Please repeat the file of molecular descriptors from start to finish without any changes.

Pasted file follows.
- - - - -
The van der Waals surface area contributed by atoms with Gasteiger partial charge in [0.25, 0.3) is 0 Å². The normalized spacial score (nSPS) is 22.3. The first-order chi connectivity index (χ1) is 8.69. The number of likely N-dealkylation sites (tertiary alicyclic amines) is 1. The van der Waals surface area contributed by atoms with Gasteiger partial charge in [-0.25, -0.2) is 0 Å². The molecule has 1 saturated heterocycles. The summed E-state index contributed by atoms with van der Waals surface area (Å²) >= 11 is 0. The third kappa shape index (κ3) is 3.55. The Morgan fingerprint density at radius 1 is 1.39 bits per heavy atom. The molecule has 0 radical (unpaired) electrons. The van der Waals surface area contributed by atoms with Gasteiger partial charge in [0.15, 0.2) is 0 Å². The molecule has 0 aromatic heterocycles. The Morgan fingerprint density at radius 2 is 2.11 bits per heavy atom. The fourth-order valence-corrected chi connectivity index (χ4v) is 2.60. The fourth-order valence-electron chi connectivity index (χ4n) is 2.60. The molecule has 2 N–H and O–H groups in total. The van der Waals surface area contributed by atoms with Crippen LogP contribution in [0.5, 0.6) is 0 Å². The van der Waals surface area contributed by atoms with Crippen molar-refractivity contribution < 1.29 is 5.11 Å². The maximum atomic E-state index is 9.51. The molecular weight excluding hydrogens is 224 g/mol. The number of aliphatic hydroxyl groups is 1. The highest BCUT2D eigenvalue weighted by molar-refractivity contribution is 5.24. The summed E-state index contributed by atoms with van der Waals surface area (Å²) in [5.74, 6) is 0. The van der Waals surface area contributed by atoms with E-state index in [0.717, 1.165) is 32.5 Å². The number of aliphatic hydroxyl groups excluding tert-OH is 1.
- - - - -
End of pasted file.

The van der Waals surface area contributed by atoms with Gasteiger partial charge in [0.25, 0.3) is 0 Å². The normalized spacial score (nSPS) is 22.3. The first-order chi connectivity index (χ1) is 8.69. The number of likely N-dealkylation sites (tertiary alicyclic amines) is 1. The van der Waals surface area contributed by atoms with Gasteiger partial charge in [-0.25, -0.2) is 0 Å². The molecule has 1 saturated heterocycles. The summed E-state index contributed by atoms with van der Waals surface area (Å²) >= 11 is 0. The third kappa shape index (κ3) is 3.55. The Morgan fingerprint density at radius 1 is 1.39 bits per heavy atom. The molecule has 0 radical (unpaired) electrons. The van der Waals surface area contributed by atoms with Gasteiger partial charge in [0.15, 0.2) is 0 Å². The molecule has 0 aromatic heterocycles. The Morgan fingerprint density at radius 2 is 2.11 bits per heavy atom. The fourth-order valence-corrected chi connectivity index (χ4v) is 2.60. The fourth-order valence-electron chi connectivity index (χ4n) is 2.60. The molecule has 2 N–H and O–H groups in total. The van der Waals surface area contributed by atoms with Crippen LogP contribution in [0.5, 0.6) is 0 Å². The van der Waals surface area contributed by atoms with Crippen molar-refractivity contribution < 1.29 is 5.11 Å². The maximum atomic E-state index is 9.51. The molecular weight excluding hydrogens is 224 g/mol. The number of aliphatic hydroxyl groups is 1. The highest BCUT2D eigenvalue weighted by molar-refractivity contribution is 5.24. The summed E-state index contributed by atoms with van der Waals surface area (Å²) in [5.74, 6) is 0. The van der Waals surface area contributed by atoms with E-state index in [0.717, 1.165) is 32.5 Å². The number of aliphatic hydroxyl groups excluding tert-OH is 1.